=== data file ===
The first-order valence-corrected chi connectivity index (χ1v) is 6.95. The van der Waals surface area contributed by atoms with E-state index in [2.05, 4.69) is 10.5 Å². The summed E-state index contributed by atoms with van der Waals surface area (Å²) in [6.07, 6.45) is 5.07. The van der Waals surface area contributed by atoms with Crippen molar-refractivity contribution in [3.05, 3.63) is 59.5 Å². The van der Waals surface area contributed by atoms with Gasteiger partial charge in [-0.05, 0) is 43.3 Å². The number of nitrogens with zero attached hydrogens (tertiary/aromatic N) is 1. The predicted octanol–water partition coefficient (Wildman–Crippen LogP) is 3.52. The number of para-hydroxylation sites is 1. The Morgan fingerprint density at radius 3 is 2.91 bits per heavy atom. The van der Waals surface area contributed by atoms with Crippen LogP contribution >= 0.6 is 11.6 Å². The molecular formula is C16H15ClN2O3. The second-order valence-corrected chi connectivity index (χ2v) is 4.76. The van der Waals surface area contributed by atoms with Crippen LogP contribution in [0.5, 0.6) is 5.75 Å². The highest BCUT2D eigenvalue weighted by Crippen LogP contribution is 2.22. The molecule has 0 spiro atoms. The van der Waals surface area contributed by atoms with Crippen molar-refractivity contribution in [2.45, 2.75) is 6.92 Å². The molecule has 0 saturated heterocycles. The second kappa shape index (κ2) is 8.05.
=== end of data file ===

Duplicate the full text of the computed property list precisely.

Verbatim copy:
The first-order valence-corrected chi connectivity index (χ1v) is 6.95. The van der Waals surface area contributed by atoms with E-state index in [2.05, 4.69) is 10.5 Å². The summed E-state index contributed by atoms with van der Waals surface area (Å²) in [6.07, 6.45) is 5.07. The van der Waals surface area contributed by atoms with Crippen molar-refractivity contribution in [3.05, 3.63) is 59.5 Å². The van der Waals surface area contributed by atoms with Gasteiger partial charge in [-0.05, 0) is 43.3 Å². The number of nitrogens with zero attached hydrogens (tertiary/aromatic N) is 1. The predicted octanol–water partition coefficient (Wildman–Crippen LogP) is 3.52. The number of para-hydroxylation sites is 1. The Morgan fingerprint density at radius 3 is 2.91 bits per heavy atom. The van der Waals surface area contributed by atoms with Crippen LogP contribution >= 0.6 is 11.6 Å². The molecular formula is C16H15ClN2O3. The second-order valence-corrected chi connectivity index (χ2v) is 4.76. The van der Waals surface area contributed by atoms with Crippen LogP contribution in [0.5, 0.6) is 5.75 Å². The highest BCUT2D eigenvalue weighted by Crippen LogP contribution is 2.22. The molecule has 0 spiro atoms. The van der Waals surface area contributed by atoms with Crippen molar-refractivity contribution in [2.45, 2.75) is 6.92 Å². The molecule has 0 saturated heterocycles. The second kappa shape index (κ2) is 8.05.